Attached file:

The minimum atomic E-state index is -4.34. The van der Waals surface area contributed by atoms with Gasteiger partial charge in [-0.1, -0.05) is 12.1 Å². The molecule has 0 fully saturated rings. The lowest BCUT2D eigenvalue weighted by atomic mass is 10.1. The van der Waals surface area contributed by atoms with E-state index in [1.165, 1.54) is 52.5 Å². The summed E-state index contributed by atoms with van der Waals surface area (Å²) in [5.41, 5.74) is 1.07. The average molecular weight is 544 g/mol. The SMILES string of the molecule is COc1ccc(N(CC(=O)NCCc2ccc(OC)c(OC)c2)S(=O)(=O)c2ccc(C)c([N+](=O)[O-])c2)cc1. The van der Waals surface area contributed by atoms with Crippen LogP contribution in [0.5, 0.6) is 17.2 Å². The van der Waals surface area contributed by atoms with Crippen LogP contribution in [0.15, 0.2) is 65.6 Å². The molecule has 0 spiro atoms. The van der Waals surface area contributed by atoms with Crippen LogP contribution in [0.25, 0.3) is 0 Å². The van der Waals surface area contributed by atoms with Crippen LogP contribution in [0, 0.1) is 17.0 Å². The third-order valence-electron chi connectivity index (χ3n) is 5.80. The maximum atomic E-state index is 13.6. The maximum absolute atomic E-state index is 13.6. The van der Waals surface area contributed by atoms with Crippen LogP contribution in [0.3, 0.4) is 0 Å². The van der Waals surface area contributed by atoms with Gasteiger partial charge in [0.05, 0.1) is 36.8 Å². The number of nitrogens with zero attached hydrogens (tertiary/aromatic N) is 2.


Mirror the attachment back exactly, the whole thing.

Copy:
The minimum atomic E-state index is -4.34. The van der Waals surface area contributed by atoms with Gasteiger partial charge in [-0.1, -0.05) is 12.1 Å². The molecule has 0 fully saturated rings. The lowest BCUT2D eigenvalue weighted by atomic mass is 10.1. The van der Waals surface area contributed by atoms with E-state index in [1.165, 1.54) is 52.5 Å². The summed E-state index contributed by atoms with van der Waals surface area (Å²) in [5.41, 5.74) is 1.07. The average molecular weight is 544 g/mol. The SMILES string of the molecule is COc1ccc(N(CC(=O)NCCc2ccc(OC)c(OC)c2)S(=O)(=O)c2ccc(C)c([N+](=O)[O-])c2)cc1. The van der Waals surface area contributed by atoms with Crippen LogP contribution in [0.5, 0.6) is 17.2 Å². The van der Waals surface area contributed by atoms with Crippen LogP contribution in [0.15, 0.2) is 65.6 Å². The molecule has 0 spiro atoms. The van der Waals surface area contributed by atoms with Crippen LogP contribution in [0.25, 0.3) is 0 Å². The van der Waals surface area contributed by atoms with Crippen LogP contribution in [0, 0.1) is 17.0 Å². The third-order valence-electron chi connectivity index (χ3n) is 5.80. The maximum atomic E-state index is 13.6. The maximum absolute atomic E-state index is 13.6. The van der Waals surface area contributed by atoms with Crippen LogP contribution in [0.3, 0.4) is 0 Å². The van der Waals surface area contributed by atoms with Gasteiger partial charge in [0.05, 0.1) is 36.8 Å². The number of nitrogens with zero attached hydrogens (tertiary/aromatic N) is 2.